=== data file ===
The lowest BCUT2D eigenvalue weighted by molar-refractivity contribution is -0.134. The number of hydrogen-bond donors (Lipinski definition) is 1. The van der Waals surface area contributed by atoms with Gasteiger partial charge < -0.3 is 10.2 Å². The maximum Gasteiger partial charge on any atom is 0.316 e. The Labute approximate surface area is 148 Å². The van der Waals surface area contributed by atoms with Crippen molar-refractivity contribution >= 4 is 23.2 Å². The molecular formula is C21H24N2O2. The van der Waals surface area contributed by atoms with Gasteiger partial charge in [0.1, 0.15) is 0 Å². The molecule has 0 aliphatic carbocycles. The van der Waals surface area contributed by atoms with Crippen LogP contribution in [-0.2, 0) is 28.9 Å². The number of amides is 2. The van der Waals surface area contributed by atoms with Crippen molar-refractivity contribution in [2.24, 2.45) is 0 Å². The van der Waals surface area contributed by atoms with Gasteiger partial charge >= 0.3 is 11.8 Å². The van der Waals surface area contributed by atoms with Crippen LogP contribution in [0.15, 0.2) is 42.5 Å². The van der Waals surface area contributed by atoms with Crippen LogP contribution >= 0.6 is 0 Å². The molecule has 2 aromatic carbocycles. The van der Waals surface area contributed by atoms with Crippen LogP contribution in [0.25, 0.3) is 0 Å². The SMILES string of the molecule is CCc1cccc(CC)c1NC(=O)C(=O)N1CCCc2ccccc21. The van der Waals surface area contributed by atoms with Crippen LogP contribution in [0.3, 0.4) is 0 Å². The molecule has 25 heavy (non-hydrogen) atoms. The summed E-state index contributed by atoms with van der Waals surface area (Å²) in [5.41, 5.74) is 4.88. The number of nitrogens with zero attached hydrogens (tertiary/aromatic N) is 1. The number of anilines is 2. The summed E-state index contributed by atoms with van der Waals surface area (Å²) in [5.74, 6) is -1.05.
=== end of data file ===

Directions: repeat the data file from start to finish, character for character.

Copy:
The lowest BCUT2D eigenvalue weighted by molar-refractivity contribution is -0.134. The number of hydrogen-bond donors (Lipinski definition) is 1. The van der Waals surface area contributed by atoms with Gasteiger partial charge < -0.3 is 10.2 Å². The maximum Gasteiger partial charge on any atom is 0.316 e. The Labute approximate surface area is 148 Å². The van der Waals surface area contributed by atoms with Crippen molar-refractivity contribution >= 4 is 23.2 Å². The molecular formula is C21H24N2O2. The van der Waals surface area contributed by atoms with Gasteiger partial charge in [0.1, 0.15) is 0 Å². The molecule has 0 aliphatic carbocycles. The van der Waals surface area contributed by atoms with Crippen LogP contribution in [-0.2, 0) is 28.9 Å². The number of amides is 2. The van der Waals surface area contributed by atoms with Crippen molar-refractivity contribution in [2.24, 2.45) is 0 Å². The van der Waals surface area contributed by atoms with Gasteiger partial charge >= 0.3 is 11.8 Å². The van der Waals surface area contributed by atoms with Crippen LogP contribution in [0.15, 0.2) is 42.5 Å². The van der Waals surface area contributed by atoms with Crippen LogP contribution >= 0.6 is 0 Å². The molecule has 2 aromatic carbocycles. The van der Waals surface area contributed by atoms with Crippen LogP contribution in [0.25, 0.3) is 0 Å². The SMILES string of the molecule is CCc1cccc(CC)c1NC(=O)C(=O)N1CCCc2ccccc21. The van der Waals surface area contributed by atoms with Crippen LogP contribution in [0.3, 0.4) is 0 Å². The molecule has 25 heavy (non-hydrogen) atoms. The summed E-state index contributed by atoms with van der Waals surface area (Å²) in [5.41, 5.74) is 4.88. The number of nitrogens with zero attached hydrogens (tertiary/aromatic N) is 1. The number of anilines is 2. The summed E-state index contributed by atoms with van der Waals surface area (Å²) in [5.74, 6) is -1.05.